Winner: Food processor
Most food processors come with an adjustable slicing blade that’s the ultimate tool to shred cabbage for coleslaw or sauerkraut. Whether you like paper-thin slivers or thick, crunchy slices, a food processor gets you evenly shredded cabbage for an uniformly textured final dish.
Winner: Food processor
Yes, shredding cabbage and slicing potatoes are essentially the same thing, and they use the same food processor attachment, but we’re highlighting the potato-slicing prowess of the food processor because it’s critical for great homemade potato chips. Whether you’re making air-fried potato chips, oven-baked potato chips, or traditional deep-fried potato chips, slices of even thickness are critical for even doneness. While just as effective as a mandoline, a food processor is faster and safer for the knuckles.
Winner: Food processor
Food processor owners often forget about the accessories most models include, so they don’t get the most out of theirs. In addition to a slicing wheel, there’s probably also a shredding/grating wheel that’s like a box grater on steroids. If you need a lot of mozzarella for a pizza party or a bevy of cheddar for baked potatoes or burgers (or shredded potatoes for hash browns), let your food processor do the work.
Winner: Food processor
You can knead pizza dough or bread dough in a food processor, and all you need is the standard blade. Add all the dry ingredients, pulse to combine, add the wets, and keep pulsing until you get a fully kneaded dough ball. In theory, this will take less than a minute. (Some machines come with a special plastic kneading blade that’s more gentle on the dough, but the procedure is the same.) The food processor doesn’t give you the same level of control as a stand mixer, but it does a great job at kneading—certainly better than a blender.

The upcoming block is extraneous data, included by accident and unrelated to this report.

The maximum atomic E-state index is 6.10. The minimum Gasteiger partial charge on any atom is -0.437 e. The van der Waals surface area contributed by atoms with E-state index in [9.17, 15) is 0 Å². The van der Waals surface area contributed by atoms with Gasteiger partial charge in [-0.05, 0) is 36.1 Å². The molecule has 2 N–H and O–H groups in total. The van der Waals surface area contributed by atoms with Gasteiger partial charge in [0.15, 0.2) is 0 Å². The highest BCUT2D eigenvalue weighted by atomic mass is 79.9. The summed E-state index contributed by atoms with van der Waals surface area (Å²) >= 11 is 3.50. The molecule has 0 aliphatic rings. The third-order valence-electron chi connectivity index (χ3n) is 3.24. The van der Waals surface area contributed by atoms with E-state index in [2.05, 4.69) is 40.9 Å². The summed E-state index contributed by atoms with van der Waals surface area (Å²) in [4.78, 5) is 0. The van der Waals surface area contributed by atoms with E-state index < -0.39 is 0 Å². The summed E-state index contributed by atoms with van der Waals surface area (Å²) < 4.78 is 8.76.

Grind Coffee Beans
If you plan to brew coffee at home using whole beans, you need a dedicated coffee grinder. Coffee beans are very small and very hard, and neither a blender nor a food processor is equipped to properly break them up into even pieces. Run for long enough, either machine could eventually reduce whole beans to powder, but that’s too fine to use in any brewing method without ending up with gritty coffee. A coffee grinder has a small cup and blades specialized for cracking coffee beans apart into even bits. (The same rule applies to hard spices like peppercorns, cloves, or cinnamon; a coffee grinder doubles as a spice grinder, but a blender or food processor does not.)
Should you buy a blender or food processor?
Well, which of the above items will you be making frequently? If you can’t start the morning without a smoothie for breakfast, a blender is the best choice. If you’re always chopping veggies and slicing up chips, a food processor is what you need. If you’re a serious home cook who makes all kinds of recipes, you might want both.
If you have both, should you use a blender or food processor? If it doesn’t fall into the categories above, here’s a good rule of thumb: If you can sip it with a straw, you want a blender. If you can stab it with a fork, you want a food processor. If you use a spoon, either one will probably work.
Why Trust The Spruce Eats?
This story was written by Jason Horn, commerce writer for The Spruce Eats. He's been writing about food for more than 15 years, and he's been chopping and blending food for a lot longer than that.